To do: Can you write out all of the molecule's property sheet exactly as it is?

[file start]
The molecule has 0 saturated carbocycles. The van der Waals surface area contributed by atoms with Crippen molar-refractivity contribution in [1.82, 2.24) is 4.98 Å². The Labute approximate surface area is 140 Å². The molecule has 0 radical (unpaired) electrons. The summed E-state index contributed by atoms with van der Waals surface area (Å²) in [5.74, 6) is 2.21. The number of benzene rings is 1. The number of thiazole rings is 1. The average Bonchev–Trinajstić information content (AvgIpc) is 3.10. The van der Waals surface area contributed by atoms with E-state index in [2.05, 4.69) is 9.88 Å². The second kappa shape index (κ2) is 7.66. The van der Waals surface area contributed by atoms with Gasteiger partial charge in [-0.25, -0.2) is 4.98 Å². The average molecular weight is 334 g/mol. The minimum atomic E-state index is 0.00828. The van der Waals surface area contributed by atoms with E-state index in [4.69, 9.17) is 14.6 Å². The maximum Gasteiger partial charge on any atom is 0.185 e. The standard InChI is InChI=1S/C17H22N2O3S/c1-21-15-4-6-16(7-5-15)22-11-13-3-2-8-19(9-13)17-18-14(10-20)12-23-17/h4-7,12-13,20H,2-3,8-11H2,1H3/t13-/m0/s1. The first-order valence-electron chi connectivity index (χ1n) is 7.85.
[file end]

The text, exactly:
The molecule has 0 saturated carbocycles. The van der Waals surface area contributed by atoms with Crippen molar-refractivity contribution in [1.82, 2.24) is 4.98 Å². The Labute approximate surface area is 140 Å². The molecule has 0 radical (unpaired) electrons. The summed E-state index contributed by atoms with van der Waals surface area (Å²) in [5.74, 6) is 2.21. The number of benzene rings is 1. The number of thiazole rings is 1. The average Bonchev–Trinajstić information content (AvgIpc) is 3.10. The van der Waals surface area contributed by atoms with E-state index in [2.05, 4.69) is 9.88 Å². The second kappa shape index (κ2) is 7.66. The van der Waals surface area contributed by atoms with Gasteiger partial charge in [-0.25, -0.2) is 4.98 Å². The average molecular weight is 334 g/mol. The minimum atomic E-state index is 0.00828. The van der Waals surface area contributed by atoms with E-state index in [4.69, 9.17) is 14.6 Å². The maximum Gasteiger partial charge on any atom is 0.185 e. The standard InChI is InChI=1S/C17H22N2O3S/c1-21-15-4-6-16(7-5-15)22-11-13-3-2-8-19(9-13)17-18-14(10-20)12-23-17/h4-7,12-13,20H,2-3,8-11H2,1H3/t13-/m0/s1. The first-order valence-electron chi connectivity index (χ1n) is 7.85.